“I would give them anything but the Social Security numbers,” the governor said during an interview with the WAMC radio station on Friday.
“The Social Security numbers are the indicator of documented or undocumented, and I will never give them the Social Security numbers in the DMV database—over my dead body will I do that.”
The new offer comes after an apparent stalemate in negotiations between New York state and the Trump administration, which banned New Yorkers from trusted traveler programs earlier this month because state officials stopped sharing information from the DMV with immigration enforcement agencies.
“We no longer have access to make sure that they meet those program requirements, so we need to do our job,” acting Department of Homeland Security (DHS) Secretary Chad Wolf said during an appearance on Fox News, saying that’s why New York residents can’t join or stay in the programs.
The decision to block access to the DMV database was part of a recent law that New York passed. Another part of the law lets illegal immigrants apply for driver’s licenses.
Cuomo’s previous offer, according to his public comments, was to let the federal government access the DMV database “on a case by case basis” and only for people who enroll in trusted traveler programs (TTP).
“You want to look at our DMV database for TTP enrollees, fine, because a TTP enrollee is going to sit with the federal government anyway to do an interview,” he said on the radio last week.
Cuomo, Wolf, and President Donald Trump met on Feb. 13 after New York Attorney General Letitia James sued the Trump administration over the ban.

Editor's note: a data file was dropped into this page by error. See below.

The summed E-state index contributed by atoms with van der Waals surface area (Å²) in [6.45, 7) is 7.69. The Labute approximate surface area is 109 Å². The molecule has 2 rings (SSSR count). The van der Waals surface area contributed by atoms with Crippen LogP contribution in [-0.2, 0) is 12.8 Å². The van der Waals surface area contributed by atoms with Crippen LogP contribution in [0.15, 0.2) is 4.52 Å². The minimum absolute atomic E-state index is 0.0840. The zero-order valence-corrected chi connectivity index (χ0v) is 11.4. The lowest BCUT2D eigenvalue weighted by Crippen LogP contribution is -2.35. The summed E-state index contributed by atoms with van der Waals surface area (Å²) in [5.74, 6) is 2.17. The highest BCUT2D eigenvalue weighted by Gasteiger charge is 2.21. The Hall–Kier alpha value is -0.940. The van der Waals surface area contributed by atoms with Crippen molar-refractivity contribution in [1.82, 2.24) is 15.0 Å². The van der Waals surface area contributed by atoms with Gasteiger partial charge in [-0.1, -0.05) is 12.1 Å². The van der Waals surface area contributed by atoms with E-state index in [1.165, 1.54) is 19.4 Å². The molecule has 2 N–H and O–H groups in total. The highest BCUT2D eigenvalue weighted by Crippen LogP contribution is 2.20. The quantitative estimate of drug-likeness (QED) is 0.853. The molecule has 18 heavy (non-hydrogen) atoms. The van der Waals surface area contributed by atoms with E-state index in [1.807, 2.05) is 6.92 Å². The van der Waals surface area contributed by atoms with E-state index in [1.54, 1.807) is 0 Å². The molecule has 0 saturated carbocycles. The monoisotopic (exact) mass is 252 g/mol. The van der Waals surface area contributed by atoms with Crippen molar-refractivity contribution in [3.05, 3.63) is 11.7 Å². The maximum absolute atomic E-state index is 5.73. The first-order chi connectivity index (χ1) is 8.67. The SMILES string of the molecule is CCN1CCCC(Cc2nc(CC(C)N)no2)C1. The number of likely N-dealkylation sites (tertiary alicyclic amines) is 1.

Wolf said the meeting was “productive” but that no agreement was reached while Cuomo said that he “restated my initial solution: NY is willing to provide DMV records for NYers applying to TTP.”
“He’s open to working with us on this and we’ll continue the conversation in the coming week,” Cuomo stated.
Cuomo and other state officials have claimed the administration’s move was a form of political retribution for the policies they’ve enacted. But some state and local officials are also pushing for a reversal of the ban on federal agents accessing the state database, with the assertation that it was up to state lawmakers to fix what happened.
“As bad as this law is, it passed both houses and he signed it into law,” Steve McLaughlin, county executive for New York’s Rensselaer County, told reporters at a press conference in Troy on Thursday.
“Unless the governor can do this through the executive order—which I highly doubt—this would have to go all the way back through the legislature, which is why I called on the legislature to get involved here rapidly and make the amendments to this bill.”
Cuomo said on the radio on Friday that state law says “we can’t give them the DMV database,” but indicated he can give them other information, such as “criminal information” and “the global entry information.”
In a statement after Cuomo’s interview, Heather Swift, a DHS spokeswoman, said that last week’s meeting “was positive and productive.”
“Since then, DHS and NYS officials have been working closely to come to a mutually-agreeable solution. At this time we have nothing to announce but look forward to a positive outcome,” she said.
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